The yen rose against all of the most- traded currencies after China said it will curb capital flows into its economy and concern that European countries will struggle with budget deficits fueled demand for safety.
Japan’s currency rose for a third day versus the euro. The extra yield, or spread, investors demand to hold Portuguese and Irish 10-year bonds instead of similar German notes climbed to records. The 16-nation euro slumped to its weakest level in almost three weeks against the Swiss franc. The yuan reached a two-week high as some investors speculated China may also raise interest rates before a Group of 20 leaders’ meeting this week.
“There is some risk aversion” supporting the yen, said Roberto Mialich, senior currency strategist at UniCredit SpA in Milan. “Also there are rumors China might hike rates again. The market has shifted its attention to the tensions in the euro area.”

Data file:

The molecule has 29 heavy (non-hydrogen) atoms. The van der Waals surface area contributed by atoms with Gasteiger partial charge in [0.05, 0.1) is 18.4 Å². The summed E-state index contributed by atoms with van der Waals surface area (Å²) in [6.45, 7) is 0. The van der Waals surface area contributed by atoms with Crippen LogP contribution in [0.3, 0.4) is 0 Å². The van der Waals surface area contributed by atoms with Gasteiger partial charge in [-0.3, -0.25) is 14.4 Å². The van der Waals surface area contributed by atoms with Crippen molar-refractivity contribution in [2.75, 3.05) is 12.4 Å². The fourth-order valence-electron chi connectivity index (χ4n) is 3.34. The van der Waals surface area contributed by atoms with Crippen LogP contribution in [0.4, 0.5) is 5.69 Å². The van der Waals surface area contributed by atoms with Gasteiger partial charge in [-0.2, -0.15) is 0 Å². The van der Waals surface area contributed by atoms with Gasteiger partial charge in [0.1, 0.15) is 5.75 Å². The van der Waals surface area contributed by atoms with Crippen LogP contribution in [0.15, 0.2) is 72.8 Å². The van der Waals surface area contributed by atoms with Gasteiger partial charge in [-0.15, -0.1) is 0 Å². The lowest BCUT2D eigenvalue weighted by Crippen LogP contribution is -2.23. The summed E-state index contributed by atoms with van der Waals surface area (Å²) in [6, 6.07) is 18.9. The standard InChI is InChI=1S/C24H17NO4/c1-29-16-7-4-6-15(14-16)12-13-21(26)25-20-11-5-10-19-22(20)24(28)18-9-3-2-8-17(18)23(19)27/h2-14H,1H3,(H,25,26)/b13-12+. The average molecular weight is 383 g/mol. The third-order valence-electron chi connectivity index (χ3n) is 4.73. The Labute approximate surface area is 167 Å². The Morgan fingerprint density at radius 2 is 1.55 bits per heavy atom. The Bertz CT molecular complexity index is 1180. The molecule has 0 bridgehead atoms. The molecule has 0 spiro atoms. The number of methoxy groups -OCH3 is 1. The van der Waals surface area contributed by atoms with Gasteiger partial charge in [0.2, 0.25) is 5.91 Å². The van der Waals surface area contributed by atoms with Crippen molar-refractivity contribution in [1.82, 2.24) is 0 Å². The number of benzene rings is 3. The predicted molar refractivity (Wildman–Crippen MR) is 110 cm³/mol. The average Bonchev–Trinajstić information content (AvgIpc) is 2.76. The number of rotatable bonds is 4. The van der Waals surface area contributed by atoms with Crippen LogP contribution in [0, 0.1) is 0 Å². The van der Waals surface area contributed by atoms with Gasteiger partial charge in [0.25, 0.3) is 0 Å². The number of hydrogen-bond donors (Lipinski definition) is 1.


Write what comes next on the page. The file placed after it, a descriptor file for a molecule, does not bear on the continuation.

The yen advanced to 112.61 per euro at 7:45 a.m. in New York, from 113.01 yesterday. The Japanese currency gained 0.7 percent to 80.63 per dollar. The euro strengthened 0.3 percent to $1.3966, after sliding to $1.3824, the weakest since Oct. 29.
China’s State Administration of Foreign Exchange said today it would crack down on speculative “hot money” flowing into the country, according to a statement on the regulator’s website. The agency will “strictly” punish banks that violate its currency rules, the statement said.
To contact the editor responsible for this story: Daniel Tilles at firstname.lastname@example.org